Another excellent day! We finhsed the day off with a nice group evening meal.

29th September - Scottish Ornithology Club 5 day tour
We started the day with a seawatch off Cley,as we arrived there was clearly more Meadow Pipits on the move as we watched a group of 25 Meadow Pipit, near the Eye Field. Despite winds still prevailing WSW, we managed a nice list of seabirds, with the added bonus of Harbour Porpoises.
Gannets and Teal were passing regularly in small groups, also one group of Pintail. A Common Scoter was sat just offshore and a few other small groups passed offshore, we also located a Red-throated Diver sat on the sea, still sporting it’s summer plumaged red throat, and at least 20 Red-throated Divers flew east. Gary located a Guillemot offshore, but was seen better by everyone once it took flight. Two Brent Geese flew west, and there was a steady passage of Black-headed Gulls also clearly arriving across the North Sea, also 4-5 Sandwich Tern also flew offshore. The best birds were 2 drake Scaup, but a real highlight proved to be an unprecedented 5 Harbour Porpoise eventually showing very well offshore.

We then headed to the east bank, where there was a good selection of Wigeon, Shoveler and Teal, plus 1-2 Pintail. There was also a nice flock of c150 Black-tailed Godwit, plus numerous Redshanks. Marsh harriers continued to show regularly, though Bearded Tits proved more difficult, giving brief perched and flight views!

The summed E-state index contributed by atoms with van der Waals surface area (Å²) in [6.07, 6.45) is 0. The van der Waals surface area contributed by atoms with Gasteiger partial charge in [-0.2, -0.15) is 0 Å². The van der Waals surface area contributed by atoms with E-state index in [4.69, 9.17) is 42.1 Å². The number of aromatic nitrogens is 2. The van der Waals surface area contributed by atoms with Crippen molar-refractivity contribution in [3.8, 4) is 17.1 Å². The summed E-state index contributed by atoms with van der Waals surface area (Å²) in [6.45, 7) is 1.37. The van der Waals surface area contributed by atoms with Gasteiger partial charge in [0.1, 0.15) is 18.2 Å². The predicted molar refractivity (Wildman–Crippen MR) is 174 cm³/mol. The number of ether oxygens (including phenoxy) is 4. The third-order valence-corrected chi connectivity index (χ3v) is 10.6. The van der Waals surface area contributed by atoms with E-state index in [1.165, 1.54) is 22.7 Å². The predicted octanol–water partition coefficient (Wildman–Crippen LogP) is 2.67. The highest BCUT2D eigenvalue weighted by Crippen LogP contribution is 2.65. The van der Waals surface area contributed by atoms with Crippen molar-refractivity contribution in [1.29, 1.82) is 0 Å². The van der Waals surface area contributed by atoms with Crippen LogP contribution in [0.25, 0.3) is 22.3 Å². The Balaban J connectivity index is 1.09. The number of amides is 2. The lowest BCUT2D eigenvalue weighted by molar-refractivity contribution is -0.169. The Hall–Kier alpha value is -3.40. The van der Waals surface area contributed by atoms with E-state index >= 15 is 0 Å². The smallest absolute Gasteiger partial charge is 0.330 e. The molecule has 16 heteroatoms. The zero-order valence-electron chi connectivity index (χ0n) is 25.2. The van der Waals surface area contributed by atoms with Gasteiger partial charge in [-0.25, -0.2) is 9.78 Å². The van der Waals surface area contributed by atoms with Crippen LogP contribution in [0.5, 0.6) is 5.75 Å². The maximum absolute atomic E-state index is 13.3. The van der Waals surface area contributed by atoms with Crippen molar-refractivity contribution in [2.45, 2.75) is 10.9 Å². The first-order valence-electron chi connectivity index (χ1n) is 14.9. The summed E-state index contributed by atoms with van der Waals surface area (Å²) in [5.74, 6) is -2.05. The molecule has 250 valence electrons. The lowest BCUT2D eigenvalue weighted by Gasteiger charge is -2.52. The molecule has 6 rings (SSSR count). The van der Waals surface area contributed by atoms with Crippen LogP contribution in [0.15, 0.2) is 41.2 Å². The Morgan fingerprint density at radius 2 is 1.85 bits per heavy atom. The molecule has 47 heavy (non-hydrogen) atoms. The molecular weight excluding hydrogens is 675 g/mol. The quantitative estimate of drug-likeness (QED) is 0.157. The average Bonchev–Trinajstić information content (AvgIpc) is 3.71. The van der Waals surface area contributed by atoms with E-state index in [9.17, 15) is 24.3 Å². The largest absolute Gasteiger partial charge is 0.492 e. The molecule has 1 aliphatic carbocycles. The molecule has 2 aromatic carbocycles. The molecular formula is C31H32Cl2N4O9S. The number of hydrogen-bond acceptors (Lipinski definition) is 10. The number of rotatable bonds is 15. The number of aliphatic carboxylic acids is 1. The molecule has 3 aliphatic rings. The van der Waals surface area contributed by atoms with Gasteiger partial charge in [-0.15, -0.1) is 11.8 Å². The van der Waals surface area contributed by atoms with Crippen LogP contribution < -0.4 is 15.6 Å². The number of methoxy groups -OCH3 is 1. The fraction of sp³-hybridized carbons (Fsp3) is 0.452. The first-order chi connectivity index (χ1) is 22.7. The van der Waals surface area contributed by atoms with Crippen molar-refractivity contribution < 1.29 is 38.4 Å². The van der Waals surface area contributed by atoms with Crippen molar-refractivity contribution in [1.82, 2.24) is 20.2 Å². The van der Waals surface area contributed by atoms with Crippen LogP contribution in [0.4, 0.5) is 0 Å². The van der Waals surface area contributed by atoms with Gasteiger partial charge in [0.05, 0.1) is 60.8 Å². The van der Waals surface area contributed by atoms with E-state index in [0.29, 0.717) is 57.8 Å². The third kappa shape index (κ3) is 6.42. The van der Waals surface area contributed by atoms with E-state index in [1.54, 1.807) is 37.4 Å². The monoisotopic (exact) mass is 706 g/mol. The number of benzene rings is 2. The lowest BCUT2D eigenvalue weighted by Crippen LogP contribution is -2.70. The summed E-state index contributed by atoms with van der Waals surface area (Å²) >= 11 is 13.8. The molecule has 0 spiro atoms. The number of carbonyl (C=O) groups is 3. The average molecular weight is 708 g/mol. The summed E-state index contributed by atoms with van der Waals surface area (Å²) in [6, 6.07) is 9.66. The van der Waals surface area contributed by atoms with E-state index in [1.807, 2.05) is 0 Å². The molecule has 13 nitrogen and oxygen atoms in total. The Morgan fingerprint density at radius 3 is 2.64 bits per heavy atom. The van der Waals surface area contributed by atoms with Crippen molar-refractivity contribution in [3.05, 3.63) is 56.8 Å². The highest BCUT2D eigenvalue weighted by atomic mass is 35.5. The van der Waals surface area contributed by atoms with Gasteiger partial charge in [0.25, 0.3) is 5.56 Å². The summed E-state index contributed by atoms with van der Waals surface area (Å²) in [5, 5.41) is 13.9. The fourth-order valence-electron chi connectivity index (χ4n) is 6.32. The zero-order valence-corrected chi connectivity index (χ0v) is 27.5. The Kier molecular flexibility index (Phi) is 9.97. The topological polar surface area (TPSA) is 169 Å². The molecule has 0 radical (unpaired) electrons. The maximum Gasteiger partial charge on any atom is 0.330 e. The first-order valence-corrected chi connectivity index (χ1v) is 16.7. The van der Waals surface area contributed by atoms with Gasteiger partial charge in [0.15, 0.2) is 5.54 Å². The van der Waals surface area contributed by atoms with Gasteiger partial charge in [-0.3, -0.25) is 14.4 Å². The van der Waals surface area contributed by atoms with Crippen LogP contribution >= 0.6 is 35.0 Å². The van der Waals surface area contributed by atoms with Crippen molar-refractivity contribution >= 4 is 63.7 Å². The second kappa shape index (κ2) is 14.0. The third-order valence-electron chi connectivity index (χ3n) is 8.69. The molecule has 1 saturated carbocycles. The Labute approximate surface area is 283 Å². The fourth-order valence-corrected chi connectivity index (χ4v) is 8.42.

We lunched up at the centre and everyone took some time to admire the wonderful “Bird Photographer of the Year” exhibition, an amazing array of superb images to suit all tastes!

We headed up to Kelling Heath, where it was very quiet, save a few Linnets, 1-2 Buzzards. So we headed along the coastline, finishing the day with incredible views of a Peregrine, dismembering a Snipe!

30th September - Scottish Ornithology Club 5 day tour
We made the decision to head over to Welney today, hoping to catch up with a few birds that had eluded us, and the Paillid harrier that had been present for 10 days. On arrival we were greeted by flocks of Tree Sparrows, a great sight and we enjoyed close up views on the feeders of this much declined farmland species. There was no sign of the Cranes yet, so we headed out to look over the reserve. From the very comfortable main hide, we had a real nice selection of birds, Wigeon, Shoveler and Teal, plus a Pintail, c20 Black-tailed Godwit, Snipe and several Marsh Harriers were parading up and down. A “Ringed Teal” escape was also amongst the wildfowl and the subject of interest, a smart looking duck!
We bumped into a birder I know and he was pleased to tell us that a flock of Cranes were back in front of the reception area. From the raised platform we were able to admire a flock of 34 Cranes, a truly wonderful sight and very much enjoyed by our Scottish group.
There was also now, a recently arrived group of 25 Whooper Swans, another species that was great to see!

After lunch we revisited the hides, hoping for the Pallid Harrier, but it seemed that it had disappeared, having not been seen at all today.
Still we were having a great day and we added Golden Plover, plus a flyover Yellow Wagtail, before heading off.
We finished off the day off at Flitcham, where we located one more new trip species, Grey Partridge, though the views were distant, and the Scottish group offered up a lot more cheer for 2 Jays that gave excellent scope views!

The tour ended with a great total of 123 species and will be most remembered for some cracking wader flocks  and good views of Norfolk’s iconic species.

Go to July  tour reports